Driving directions to the beach house
(1.) Follow the best travel route for your Black skin. A route that passes through major cities and thoroughfares. One not too isolated and one that won’t drive you to rabid fear if your car breaks down along an abandoned road. (2.) No sundown towns. (3.) Nothing too rural. Just a wavering black ink line that skims the razor’s edge of safety to the Atlantic coastline. (4.) Flee the knotted heart of Texas. (5.) Tremble over the dashed Louisiana-Arkansas border, but don’t delve too far left or right. Uncertainty lurks in the grayed out lakes and woods on either side. (6.) Adjust course for the trees, their broken corpses littering the road in Hurricane Irma’s wake. (7.) Traverse further through this country made manifest. (8.) Cross the James River and the historical slave trail you were once forced to walk, hands bound in rope, as part of a slavery reenactment during seminary camp. (9.) Veer toward the lonely dunes edging the Virginia shoreline. (10.) Even though you want to drive into the waves, stop. Your destination is on the left.
Self-portrait at a rest stop in Louisiana
I sketch myself in charcoal against Bossier Parish. The cracked asphalt is my throne. My kingdom, a gleaming red-and-white gas station, opens its gaping maws behind me. History erases the lines from my body, so I slump forward. Sorrow arches underneath my black tank top, a hump of ill-gotten knowledge. I brush in penny brown for my skin. The strokes dig trenches across my forehead and stretch my oval face longer than what it is. Two quick hickory-colored dots for eyes and a blush smear for lips. Here, I draw a tangled wreath of gray crocheted locs to frame my face. One ear tilts toward the leather-skinned white men gathered behind me. Toward the woods that reek of soil rich with Black blood. Grief scales my arms and coils upward to wrap around my neck. I am Medusa in turmoil.
Photograph at White’s Creek Lake in Mississippi
My hair is made of ropes not used for hanging. Half form a crown of my crown. The rest fall like roots stretching to the wet earth. Joy radiates from the suns of my eyes and gushes from my wide-open mouth. Water laps up toward me like long-lost kin as I reach over the blue lake. My fingertips pluck life onto the glassy surface. This is evidence of magic.
At 8:25 p.m.(GMT-5)
My thoughts whisper, “You’re lying next to a dead man.”
It must be true because Kevin usually snores when he sleeps and because he’s not snoring now then he must be dead. Dead. Dead. I killed him.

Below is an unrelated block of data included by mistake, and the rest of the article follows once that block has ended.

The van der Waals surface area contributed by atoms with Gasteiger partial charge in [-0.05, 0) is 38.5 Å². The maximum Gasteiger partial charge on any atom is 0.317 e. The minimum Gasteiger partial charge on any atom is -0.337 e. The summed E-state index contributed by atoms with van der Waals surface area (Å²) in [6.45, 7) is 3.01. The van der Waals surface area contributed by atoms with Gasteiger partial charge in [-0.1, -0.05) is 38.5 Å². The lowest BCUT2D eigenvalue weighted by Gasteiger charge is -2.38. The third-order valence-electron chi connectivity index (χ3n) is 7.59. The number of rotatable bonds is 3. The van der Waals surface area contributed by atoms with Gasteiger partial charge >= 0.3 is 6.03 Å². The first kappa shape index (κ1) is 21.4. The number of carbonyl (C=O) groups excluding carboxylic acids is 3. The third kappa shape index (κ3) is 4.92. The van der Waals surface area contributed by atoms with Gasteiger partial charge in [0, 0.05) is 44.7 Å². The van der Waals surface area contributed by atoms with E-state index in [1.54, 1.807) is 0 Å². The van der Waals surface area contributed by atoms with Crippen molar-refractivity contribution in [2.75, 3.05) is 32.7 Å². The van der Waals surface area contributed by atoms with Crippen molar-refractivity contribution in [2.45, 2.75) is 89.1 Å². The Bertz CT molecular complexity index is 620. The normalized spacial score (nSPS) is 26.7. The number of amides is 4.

“No, you didn’t. No, you didn’t. No, you didn’t,” I mutter in response.
If I do not counter each intrusive thought with the truth then the lie will take hold and I’ll be wrestling it the entire night.
But to be really sure, I rest my hand on my husband’s chest. It falls and rises. Kevin doesn’t stir from my touch and I debate waking him up. Despite my emphatic truth and my hand on his chest, I need to look him in the eyes and have him speak to me in a coherent sentence, or three, to make sure he’s not dead.
I can’t sleep. I’m waiting. For sirens. For gunfire. For gruff voices in the dark. For hushed violence. For the lock on our hotel room door to twist and turn. For my Black body to be ripped from the bed, fingers clawing at the rough thread count. For terror. For real death.
My daughter cries out, and my half-awake mind warns, “The men have come for you!”
I stopper the screams flowing upward like bile because there are never any men, but loud noises will undoubtedly bring them to our room. I pick up my daughter from her pack ‘n’ play, carry her to the king-size bed, and nestle her between Kevin and me. They both snore while a heaviness presses me down into the mattress.
I wait again. For the inevitable. For sleep like death.
Postcard: Charlottesville, Virginia
The stench from last month’s rally still hangs in the air but inside the CVS, it was like the clerk opened all the windows and a breeze came through. I was floating. I wanted to wander the aisles, but we had someplace else to be. Too many people watched us walk back to our car, and I held my hand in my pocket like I had a gun.
In three hours, we’ll be at the beach.
They did not kill me here, so I’ll be seeing you soon.
DW McKinney is a Black American writer and interviewer living in Nevada. She writes about life and graphic novels for CNMN Mag. Her creative non-fiction and fiction have been featured in Los Angeles Review of Books, Narratively, JMWW Journal, wigleaf, [PANK] Magazine, The New Southern Fugitives, and elsewhere. She’s seeking representation for her memoir about her blended family, their secrets, and obsessive-compulsive disorder. Say hello at dwmckinney.com.
This story was a finalist in our 2020 Remember in November Contest for Creative Nonfiction.
I held my breath the entire read. Beautifully written to haunt everyone who reads this. Thank you!